The sweat shop set ups in the textile industry are no secret. Sarah O'Conner wrote about them here 2 years ago, and again earlier this month here, which includes this link from UK Parliments website that lists how our current government rejected every recommendation to clean up the garment industry. This Guardian article which criticises Priti Patel's comments on sweat shops highlights further problems. It's an issue that's been raised over and over again, but ignored. The news this weekend that a farm in Hereford has 73 confirmed cases amongst it's pickers (here) indicates it's not just factories that are a problem.

Brexit was bad enough for bringing the racists out of the woodwork, Covid is compounding that. The very last thing Leicester needs is a rise in racial tension. The people who live here are being badly let down by a government that either doesn't have a plan or refuses to communicate it. It looks like there won't be any extra help for businesses (here), and altogether things look bleak.


  1. Thanks for this. I find your insights and experiences of the lockdown very interesting and informative, even though I am fortunate not to be in the same situation and am unlikely to be (I live in rural Ireland). Helen

    1. It feels like England particularly has handled this whole thing quite badly. I'm not naturally a Conservative voter, but until the last few years I always felt that the people in the top jobs were reasonably competent and had the countries best interests at heart even if I fundamentally disagreed with whatever that vision was. I no longer feel like that at all. I'm not up enough on Irish politics to really know what's happening over with you, but last time I was there in October it was noticeable that the tone of the debate seemed much more grown up and serious than here.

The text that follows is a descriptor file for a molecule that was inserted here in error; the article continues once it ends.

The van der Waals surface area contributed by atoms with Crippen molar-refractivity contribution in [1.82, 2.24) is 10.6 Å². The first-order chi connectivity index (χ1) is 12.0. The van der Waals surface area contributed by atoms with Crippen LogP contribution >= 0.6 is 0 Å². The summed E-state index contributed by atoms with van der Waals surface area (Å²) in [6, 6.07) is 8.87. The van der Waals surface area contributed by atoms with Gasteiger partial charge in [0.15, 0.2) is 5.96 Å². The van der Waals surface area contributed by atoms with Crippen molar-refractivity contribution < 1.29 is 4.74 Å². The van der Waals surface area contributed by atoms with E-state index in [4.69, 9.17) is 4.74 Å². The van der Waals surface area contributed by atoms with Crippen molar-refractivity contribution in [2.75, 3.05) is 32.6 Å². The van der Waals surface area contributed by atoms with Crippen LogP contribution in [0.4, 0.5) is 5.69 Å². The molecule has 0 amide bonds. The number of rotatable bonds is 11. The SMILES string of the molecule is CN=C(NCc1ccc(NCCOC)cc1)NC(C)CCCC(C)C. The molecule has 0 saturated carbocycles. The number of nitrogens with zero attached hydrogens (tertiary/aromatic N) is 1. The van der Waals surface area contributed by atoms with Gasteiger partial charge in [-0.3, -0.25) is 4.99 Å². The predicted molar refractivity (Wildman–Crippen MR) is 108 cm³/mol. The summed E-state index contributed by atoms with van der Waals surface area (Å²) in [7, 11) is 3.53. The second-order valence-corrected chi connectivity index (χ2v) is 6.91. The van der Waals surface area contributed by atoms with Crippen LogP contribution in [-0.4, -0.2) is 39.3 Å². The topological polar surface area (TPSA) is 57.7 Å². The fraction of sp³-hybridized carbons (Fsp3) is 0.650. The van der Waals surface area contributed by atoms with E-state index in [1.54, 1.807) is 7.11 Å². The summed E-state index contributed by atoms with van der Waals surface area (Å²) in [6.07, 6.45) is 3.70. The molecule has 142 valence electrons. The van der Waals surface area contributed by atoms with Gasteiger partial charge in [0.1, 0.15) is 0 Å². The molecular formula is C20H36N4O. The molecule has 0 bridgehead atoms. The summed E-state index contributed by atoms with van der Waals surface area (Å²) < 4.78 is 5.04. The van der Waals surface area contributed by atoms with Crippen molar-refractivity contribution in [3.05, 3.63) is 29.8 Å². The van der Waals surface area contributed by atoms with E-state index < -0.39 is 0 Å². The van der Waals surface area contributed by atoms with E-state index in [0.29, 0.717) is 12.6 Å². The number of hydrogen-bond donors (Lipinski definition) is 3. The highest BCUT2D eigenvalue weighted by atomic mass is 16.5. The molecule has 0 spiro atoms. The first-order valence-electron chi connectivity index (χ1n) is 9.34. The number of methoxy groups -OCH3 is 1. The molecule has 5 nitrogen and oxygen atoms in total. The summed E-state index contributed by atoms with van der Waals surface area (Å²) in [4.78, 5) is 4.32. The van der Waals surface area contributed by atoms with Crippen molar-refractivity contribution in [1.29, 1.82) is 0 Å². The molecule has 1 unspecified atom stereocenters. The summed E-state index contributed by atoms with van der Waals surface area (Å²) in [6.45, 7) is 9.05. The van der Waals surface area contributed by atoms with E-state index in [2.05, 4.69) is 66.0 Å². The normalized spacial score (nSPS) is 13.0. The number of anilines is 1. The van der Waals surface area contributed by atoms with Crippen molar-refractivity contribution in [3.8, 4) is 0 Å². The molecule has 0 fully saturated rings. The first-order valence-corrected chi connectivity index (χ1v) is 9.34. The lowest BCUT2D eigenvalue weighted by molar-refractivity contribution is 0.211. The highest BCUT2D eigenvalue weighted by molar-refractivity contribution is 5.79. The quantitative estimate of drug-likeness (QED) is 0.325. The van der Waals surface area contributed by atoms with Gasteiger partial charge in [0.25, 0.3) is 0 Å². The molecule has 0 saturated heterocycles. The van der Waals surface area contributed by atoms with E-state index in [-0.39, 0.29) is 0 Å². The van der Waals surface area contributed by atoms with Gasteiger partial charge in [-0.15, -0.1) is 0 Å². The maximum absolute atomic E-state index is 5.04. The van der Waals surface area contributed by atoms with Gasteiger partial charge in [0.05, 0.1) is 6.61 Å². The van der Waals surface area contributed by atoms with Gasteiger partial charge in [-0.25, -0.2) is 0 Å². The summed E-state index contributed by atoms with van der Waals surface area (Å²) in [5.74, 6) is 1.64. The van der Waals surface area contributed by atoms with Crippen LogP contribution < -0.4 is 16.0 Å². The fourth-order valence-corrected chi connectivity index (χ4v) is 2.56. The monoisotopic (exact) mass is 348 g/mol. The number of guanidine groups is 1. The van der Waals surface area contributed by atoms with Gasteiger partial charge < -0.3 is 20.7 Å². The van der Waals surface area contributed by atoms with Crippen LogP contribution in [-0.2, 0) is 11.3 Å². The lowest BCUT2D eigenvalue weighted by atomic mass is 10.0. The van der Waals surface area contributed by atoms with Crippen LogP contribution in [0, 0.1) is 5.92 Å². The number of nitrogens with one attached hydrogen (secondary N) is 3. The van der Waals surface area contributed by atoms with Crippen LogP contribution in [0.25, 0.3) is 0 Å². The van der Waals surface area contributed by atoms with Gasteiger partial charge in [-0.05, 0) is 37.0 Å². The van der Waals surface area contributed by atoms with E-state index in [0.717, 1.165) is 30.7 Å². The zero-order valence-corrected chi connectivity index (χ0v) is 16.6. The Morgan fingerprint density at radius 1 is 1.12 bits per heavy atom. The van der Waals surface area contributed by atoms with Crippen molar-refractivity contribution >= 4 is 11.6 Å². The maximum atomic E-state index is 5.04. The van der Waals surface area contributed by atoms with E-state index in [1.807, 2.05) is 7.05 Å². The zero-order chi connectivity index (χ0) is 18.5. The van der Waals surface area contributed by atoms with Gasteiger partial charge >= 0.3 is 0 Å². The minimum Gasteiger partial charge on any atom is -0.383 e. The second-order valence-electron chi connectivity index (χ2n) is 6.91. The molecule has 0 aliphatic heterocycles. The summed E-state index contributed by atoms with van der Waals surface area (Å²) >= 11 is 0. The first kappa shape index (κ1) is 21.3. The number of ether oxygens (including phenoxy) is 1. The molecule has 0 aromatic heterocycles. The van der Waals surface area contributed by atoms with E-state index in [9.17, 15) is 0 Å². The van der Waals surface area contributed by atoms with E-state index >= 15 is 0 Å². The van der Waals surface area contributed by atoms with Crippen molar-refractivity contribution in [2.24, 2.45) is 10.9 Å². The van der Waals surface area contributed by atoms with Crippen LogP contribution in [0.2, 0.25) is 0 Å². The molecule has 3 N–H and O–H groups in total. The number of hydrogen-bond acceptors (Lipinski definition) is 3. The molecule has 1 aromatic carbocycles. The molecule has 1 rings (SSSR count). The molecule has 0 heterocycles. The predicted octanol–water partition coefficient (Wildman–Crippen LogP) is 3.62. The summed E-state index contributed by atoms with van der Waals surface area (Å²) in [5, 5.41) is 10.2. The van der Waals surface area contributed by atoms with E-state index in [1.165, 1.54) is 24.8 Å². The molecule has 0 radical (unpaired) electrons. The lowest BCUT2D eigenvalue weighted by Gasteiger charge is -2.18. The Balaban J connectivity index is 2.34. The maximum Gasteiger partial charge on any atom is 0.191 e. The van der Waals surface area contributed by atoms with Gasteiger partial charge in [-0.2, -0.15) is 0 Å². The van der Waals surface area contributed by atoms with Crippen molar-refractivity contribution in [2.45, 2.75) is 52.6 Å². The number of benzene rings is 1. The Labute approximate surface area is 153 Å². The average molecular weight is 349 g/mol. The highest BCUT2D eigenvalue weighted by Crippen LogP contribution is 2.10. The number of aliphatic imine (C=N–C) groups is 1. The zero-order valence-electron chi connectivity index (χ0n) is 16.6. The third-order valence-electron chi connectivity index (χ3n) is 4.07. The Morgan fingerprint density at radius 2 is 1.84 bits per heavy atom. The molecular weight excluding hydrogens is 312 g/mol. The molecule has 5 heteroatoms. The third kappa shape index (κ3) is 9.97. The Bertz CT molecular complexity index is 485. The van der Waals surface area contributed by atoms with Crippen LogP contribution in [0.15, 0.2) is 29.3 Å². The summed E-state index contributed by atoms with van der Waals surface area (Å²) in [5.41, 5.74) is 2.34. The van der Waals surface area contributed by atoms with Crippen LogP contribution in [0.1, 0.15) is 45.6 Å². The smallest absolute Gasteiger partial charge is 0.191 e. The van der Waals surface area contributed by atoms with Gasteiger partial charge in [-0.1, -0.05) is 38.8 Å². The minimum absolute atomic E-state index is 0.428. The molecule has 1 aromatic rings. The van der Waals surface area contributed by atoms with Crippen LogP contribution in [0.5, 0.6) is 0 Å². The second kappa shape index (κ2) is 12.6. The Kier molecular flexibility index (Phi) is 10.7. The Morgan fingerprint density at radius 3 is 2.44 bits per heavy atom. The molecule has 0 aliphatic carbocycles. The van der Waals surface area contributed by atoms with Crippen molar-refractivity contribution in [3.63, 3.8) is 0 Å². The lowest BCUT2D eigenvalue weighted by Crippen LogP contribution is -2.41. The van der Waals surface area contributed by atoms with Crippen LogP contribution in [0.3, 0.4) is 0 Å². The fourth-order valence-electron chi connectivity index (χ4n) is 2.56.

2. Thanks for sharing your thoughts and feelings in these weird times. Makes me even more grateful to be where I am, but also shows how wrong this all is and government has done too little too late. Scottish government appears to be clearer than English. As you will know we (Shetland) were a hot spot early on and could be again if folk are not careful with the rules.
    Keep doing what your doing, I love your book reviews and knitting.

    1. Thank you. I'm desperate to get back up to Shetland, but have no intention of doing so until I'm sure it's as safe as reasonably possible to do so (not that I can at the moment, but even when I do I'll basically have quarantined myself before travelling). The situation is frustrating, but regardless of how much we like it, or how little sense they make we've got to follow the rules we have or nothing will change.

  3. That sounds totally grim! I know how you feel about being wary to leave the house. We felt the same when we were suddenly part of a Covid cluster last week, it felt depressingly like going back to square one.
    I'd just like to let you know how highly I value your blog, I haven't only found books I enjoy, but drinks and recipes and descriptions of interesting places I'd love to visit. Your insightful and deeply personal comments have warmed my soul and I imagine, have helped me become more open myself. Thank you!
    When I'm feeling down, I find reading anything by Elisabeth von Arnim is fabulous.

  4. Thank you, that's so kind. I started this blog in 2009 and keep on doing it because I still find it a really helpful thing to do for all sorts of reasons - one is that being able to write out some things makes them much more manageable. Another is that I've met or made contact with some brilliant people along the way. Covid is, well it's a lot, but we'll get there in the end.